A huge thank you to Simpson Strong-Tie for sponsoring this post and making such great products to help everyone accomplish some DIY Done Right! Exactly 8 months ago to this day I shared 14 curb appeal ideas that were all inspired by the abysmal state of the front of our house. We actually didn’t close on the house until March 29th, two days later, so I’m not sure what it says that I already had down on paper my ideas for whipping her into shape from the outside in. But, slowly we have been making progress on a few key items on that list and our latest project has both Joel and I feeling like we are seriously transforming this old house into something we think is awesome.
Ok, I don’t know about you, but when someone says they’re going to write about installing drywall … not that I know anyone who does that but me … I get all “oh yay”, “that’s super”, “I don’t know a more exciting topic”. Ummm, asphalt maybe? ;) Hopefully you note the sarcasm in there. I don’t know, it just seems so blah. But for some reason it has kind of become my thing around here. People that come in ask who did our drywall (ok, so it’s only family and they’re obligated to over-admire, it’s a requirement of visiting) and walk up and touch the walls (for an awkwardly long period of time) and squint and look for seams and cracks and imperfections. While I pray they don’t notice the little areas that I’m pretty sure only I know about. It’s true, I don’t think any wall can ever truly be perfect, but what I’ve come to figure out over the years is that it’s just one big mask for any other imperfect surface.
And photographing a little window opening proved to be equally challenging. Hahaha! Something about bright light in front of my face and no really great spot to take a picture from 10 feet below. :) I did manage a few better ones, but the window being 10 feet off the ground didn’t really help my cause. The plan was for me to install this little guy while Joel was at work so we could finally get the rest of the drywall up when he got home.
One of the reasons that we weren’t able to work on our living room progress in a normal working order is because we wanted to insulate the attic before we drywalled it in. Turns out we are leaving a small access opening in the front of the house so it didn’t really matter. #BestLaidPlans Buuuuut, I choose to believe it is all for the best because if we had the drywall up already it would have made it nearly impossible for me to hear Joel while he was maneuvering his way around our cramped little attic with the long hose attached to the loud insulation blower. It was a bit of a Marco Polo situation as it was, so all’s well that ends well, right?!?!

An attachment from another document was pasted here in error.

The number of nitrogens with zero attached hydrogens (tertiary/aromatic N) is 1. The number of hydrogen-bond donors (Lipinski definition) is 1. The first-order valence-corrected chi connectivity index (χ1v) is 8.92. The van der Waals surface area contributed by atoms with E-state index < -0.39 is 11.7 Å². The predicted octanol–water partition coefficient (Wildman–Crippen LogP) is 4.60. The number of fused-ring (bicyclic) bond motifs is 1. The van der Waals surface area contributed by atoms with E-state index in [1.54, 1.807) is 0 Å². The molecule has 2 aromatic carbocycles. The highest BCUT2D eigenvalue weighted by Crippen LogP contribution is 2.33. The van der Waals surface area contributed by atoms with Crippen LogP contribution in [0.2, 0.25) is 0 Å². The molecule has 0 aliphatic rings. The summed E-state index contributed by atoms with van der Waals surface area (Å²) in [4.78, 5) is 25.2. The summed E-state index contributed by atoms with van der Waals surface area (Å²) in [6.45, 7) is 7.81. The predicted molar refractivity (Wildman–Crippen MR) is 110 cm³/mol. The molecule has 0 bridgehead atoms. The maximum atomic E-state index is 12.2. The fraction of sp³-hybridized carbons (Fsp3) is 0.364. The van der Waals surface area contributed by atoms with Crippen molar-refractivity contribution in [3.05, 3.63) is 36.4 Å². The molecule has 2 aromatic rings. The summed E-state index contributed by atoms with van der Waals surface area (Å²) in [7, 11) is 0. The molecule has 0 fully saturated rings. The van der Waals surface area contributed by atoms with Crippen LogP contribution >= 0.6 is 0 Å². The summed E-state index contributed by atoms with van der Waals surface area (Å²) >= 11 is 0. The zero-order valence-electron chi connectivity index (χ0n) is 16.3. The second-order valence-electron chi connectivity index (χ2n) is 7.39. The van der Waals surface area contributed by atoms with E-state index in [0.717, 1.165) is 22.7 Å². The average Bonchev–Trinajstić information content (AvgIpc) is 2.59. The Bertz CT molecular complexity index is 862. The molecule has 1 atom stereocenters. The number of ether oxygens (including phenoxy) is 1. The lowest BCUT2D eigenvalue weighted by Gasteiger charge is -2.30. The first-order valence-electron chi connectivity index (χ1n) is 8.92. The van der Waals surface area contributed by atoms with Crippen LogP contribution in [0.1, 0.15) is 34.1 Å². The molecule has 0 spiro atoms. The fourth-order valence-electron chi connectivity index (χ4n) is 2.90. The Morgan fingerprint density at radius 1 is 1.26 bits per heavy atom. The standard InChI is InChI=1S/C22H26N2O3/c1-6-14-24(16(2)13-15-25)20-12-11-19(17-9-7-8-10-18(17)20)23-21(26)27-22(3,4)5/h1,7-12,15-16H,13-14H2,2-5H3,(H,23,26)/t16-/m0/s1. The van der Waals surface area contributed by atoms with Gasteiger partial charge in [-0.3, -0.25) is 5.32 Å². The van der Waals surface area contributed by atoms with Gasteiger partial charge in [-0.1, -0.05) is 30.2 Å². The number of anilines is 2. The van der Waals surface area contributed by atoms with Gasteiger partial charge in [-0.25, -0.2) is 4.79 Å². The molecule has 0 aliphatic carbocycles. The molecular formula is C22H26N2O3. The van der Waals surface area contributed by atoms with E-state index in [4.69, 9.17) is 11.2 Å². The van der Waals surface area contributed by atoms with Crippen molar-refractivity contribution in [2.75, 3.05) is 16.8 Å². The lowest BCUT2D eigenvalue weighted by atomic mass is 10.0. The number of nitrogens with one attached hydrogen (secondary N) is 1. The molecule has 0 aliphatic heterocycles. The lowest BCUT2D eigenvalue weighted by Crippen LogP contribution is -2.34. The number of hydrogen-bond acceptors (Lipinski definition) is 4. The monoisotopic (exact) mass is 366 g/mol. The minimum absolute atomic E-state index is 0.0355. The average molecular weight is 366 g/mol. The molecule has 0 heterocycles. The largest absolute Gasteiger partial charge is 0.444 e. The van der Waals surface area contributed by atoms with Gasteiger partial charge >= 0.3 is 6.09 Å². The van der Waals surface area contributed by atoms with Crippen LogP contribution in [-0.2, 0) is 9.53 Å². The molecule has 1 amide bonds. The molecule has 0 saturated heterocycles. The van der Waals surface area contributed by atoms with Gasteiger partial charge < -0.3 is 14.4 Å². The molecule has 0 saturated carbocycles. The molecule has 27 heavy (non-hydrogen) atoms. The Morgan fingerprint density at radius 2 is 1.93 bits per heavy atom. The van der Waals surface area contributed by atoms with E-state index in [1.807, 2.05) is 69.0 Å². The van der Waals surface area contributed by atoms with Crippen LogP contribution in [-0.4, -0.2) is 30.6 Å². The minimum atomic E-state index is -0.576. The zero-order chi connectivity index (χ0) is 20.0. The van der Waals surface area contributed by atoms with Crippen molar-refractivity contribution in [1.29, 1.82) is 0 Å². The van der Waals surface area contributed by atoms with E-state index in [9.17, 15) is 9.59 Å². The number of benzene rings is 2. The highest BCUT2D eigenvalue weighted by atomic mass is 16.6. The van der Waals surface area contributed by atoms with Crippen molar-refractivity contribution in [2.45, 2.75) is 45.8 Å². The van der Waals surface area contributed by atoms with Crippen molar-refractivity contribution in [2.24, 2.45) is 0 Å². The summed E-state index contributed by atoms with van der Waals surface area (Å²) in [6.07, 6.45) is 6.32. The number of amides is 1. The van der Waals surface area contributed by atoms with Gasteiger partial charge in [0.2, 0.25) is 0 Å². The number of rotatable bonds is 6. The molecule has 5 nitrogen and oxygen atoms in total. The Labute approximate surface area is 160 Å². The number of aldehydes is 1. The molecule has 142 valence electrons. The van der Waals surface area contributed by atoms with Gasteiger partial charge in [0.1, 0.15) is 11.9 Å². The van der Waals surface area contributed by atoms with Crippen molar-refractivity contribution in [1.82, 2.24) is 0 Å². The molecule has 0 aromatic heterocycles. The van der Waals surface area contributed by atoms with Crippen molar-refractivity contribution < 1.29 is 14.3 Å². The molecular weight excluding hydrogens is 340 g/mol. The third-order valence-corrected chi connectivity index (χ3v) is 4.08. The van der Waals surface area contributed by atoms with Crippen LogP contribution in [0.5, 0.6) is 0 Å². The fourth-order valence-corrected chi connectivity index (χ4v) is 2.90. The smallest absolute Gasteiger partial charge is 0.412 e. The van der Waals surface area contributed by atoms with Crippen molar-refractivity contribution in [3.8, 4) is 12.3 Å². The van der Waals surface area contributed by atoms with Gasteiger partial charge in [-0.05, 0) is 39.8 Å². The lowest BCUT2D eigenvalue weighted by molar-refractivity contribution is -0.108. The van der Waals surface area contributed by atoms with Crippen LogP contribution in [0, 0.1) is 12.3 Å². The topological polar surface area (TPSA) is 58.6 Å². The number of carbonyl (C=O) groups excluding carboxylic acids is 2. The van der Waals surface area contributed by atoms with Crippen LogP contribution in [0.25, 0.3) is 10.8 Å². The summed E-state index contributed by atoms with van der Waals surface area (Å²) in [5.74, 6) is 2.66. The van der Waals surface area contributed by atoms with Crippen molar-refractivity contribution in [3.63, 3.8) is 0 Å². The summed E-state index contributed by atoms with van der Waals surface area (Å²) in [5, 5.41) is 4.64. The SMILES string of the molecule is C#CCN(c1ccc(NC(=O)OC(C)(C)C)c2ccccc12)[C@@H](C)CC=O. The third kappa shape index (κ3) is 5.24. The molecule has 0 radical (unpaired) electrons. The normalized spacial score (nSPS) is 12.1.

Tip #1 Blurred Lines by Robin Thicke is an excellent song to stain to. I guess that’s a matter of personal preference, but I don’t think I’ll ever be able to walk in the guest bedroom again without singing “Everybody get up”. And I stained that floor long before all of this Miley twerking business and I refuse to let her ruin it for me. :) The Billboard Top 100 list was my closest companion during this hardwood floor restoration process so I’m going to give you the billboard chart of hardwood floor sanding and staining tips and tricks!
I’m going to start right out and say that I was more than skeptical when Kilz sent along some of their Kilz Klear for me to try on my newly drywalled walls.* *Side note – spell checker does not like the use of the word drywall as a verb. But since I often find myself in the act of drywalling I will insist on continuing to use it in such a manner. It’s like funner and bestest and those other non-words that really are words. I apologize to all of the grammar fanatics out there. :) I gave you a sneak peek when my cousin was here. And it really wasn’t my strategy, but I ended up tasking her with the priming and am now realizing that if it hadn’t worked out I would’ve been totally justified in blaming her for her poor application skillz. :)